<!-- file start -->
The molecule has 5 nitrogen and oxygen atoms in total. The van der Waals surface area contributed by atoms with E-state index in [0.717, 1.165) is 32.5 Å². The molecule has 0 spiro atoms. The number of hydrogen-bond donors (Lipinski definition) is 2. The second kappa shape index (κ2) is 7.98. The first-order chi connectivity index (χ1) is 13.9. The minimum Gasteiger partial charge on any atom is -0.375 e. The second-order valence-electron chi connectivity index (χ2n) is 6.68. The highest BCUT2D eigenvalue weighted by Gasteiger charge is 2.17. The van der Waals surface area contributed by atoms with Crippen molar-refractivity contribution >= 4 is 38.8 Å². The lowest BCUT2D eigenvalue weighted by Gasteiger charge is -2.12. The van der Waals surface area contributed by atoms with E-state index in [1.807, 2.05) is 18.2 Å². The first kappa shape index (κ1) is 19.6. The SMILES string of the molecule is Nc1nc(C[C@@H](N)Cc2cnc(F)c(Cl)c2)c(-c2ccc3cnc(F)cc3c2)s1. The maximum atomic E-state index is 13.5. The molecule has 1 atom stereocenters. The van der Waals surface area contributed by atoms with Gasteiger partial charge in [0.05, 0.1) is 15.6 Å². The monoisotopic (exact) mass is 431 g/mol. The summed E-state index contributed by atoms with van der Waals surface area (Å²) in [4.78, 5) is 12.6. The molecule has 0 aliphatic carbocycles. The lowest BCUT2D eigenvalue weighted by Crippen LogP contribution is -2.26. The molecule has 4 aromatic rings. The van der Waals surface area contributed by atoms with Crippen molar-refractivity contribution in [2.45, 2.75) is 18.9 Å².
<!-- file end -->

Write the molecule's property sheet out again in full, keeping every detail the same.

The molecule has 5 nitrogen and oxygen atoms in total. The van der Waals surface area contributed by atoms with E-state index in [0.717, 1.165) is 32.5 Å². The molecule has 0 spiro atoms. The number of hydrogen-bond donors (Lipinski definition) is 2. The second kappa shape index (κ2) is 7.98. The first-order chi connectivity index (χ1) is 13.9. The minimum Gasteiger partial charge on any atom is -0.375 e. The second-order valence-electron chi connectivity index (χ2n) is 6.68. The highest BCUT2D eigenvalue weighted by Gasteiger charge is 2.17. The van der Waals surface area contributed by atoms with Crippen molar-refractivity contribution >= 4 is 38.8 Å². The lowest BCUT2D eigenvalue weighted by Gasteiger charge is -2.12. The van der Waals surface area contributed by atoms with E-state index in [1.807, 2.05) is 18.2 Å². The first kappa shape index (κ1) is 19.6. The SMILES string of the molecule is Nc1nc(C[C@@H](N)Cc2cnc(F)c(Cl)c2)c(-c2ccc3cnc(F)cc3c2)s1. The maximum atomic E-state index is 13.5. The molecule has 1 atom stereocenters. The van der Waals surface area contributed by atoms with Gasteiger partial charge in [0.05, 0.1) is 15.6 Å². The monoisotopic (exact) mass is 431 g/mol. The summed E-state index contributed by atoms with van der Waals surface area (Å²) in [4.78, 5) is 12.6. The molecule has 0 aliphatic carbocycles. The lowest BCUT2D eigenvalue weighted by Crippen LogP contribution is -2.26. The molecule has 4 aromatic rings. The van der Waals surface area contributed by atoms with Crippen molar-refractivity contribution in [2.45, 2.75) is 18.9 Å².